Leveraging SaMD Applications to Improve Patient Care and Reduce Costs

Categories: CloudHealthcare

One of the most exciting developments in healthcare is the emergence of Software as a Medical Device (SaMD) as a more convenient and cost-effective means to deliver superior care to the tens of millions of people worldwide who suffer from various health conditions.

SaMD is defined by International Medical Device Regulators Forum (IMDRF) as “software intended to be used for one or more medical purposes that is capable of running on general purpose (non-medical) computing platforms.” In layman’s terms, SaMD is regulated software — installed and operated on “off-the-shelf (OTS)” computing platforms like mobile phones, tablets, laptops, desktops, servers and/or the cloud — that aids in diagnosis, screening, monitoring, or treating physiological conditions. These SaMD applications cover a wide spectrum of clinical patient conditions, from diabetes management solutions to cloud applications that analyze and generate patient-related insights viewed via a clinician’s portal.

Over the past decade, there has been a major evolution in medical devices. Previously, the vast majority of the medical device feature set was resident in the device itself. However, this landscape has experienced a paradigm shift. With advancements in software engineering, these features, and functionalities in SaMD are re-partitioned taking advantage of software and hardware components readily available in the market. Integrating third-party OTS hardware, software and/or libraries and services within SaMD applications has created additional clinical value by optimizing patient care in a more efficient and cost-effective manner. Medical device manufacturers using OTS hardware can take advantage of commercial operating systems, third-party software & services, and the hardware advances in memory, computing power, connectivity, communications and screen technology.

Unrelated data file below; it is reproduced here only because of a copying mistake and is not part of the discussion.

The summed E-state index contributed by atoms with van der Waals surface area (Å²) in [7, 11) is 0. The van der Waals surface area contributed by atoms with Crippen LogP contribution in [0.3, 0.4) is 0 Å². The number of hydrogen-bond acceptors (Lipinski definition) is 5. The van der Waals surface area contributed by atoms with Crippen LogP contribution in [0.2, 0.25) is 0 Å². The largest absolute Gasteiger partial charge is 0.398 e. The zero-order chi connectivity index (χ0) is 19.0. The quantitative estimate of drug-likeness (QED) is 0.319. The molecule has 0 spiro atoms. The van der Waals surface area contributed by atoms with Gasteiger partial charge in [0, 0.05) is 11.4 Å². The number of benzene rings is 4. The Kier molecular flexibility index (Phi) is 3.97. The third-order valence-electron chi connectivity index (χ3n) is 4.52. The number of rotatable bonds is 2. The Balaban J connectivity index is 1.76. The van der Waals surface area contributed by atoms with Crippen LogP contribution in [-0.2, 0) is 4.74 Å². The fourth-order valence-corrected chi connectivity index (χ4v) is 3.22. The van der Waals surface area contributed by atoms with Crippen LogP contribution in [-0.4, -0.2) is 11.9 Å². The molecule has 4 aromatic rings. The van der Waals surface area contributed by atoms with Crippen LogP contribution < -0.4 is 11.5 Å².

SaMD applications are regulated in nature, and are required to follow the same set of standards that govern medical device software, including various ISO/IEC standards that have been embraced by global regulators, such as ISO 13485, ISO 14971, IEC 62304, and IEC 62366. Depending on the product, other standards may also apply.

SaMD applications often take the form of patient companion apps, so-called because they often serve as a patient’s primary link and interaction point with the medical device system. For example, a chronic pain sufferer can utilize a SaMD patient companion app to adjust the energy levels associated with an implantable neurological stimulator device based on the guard bands setup by their clinician.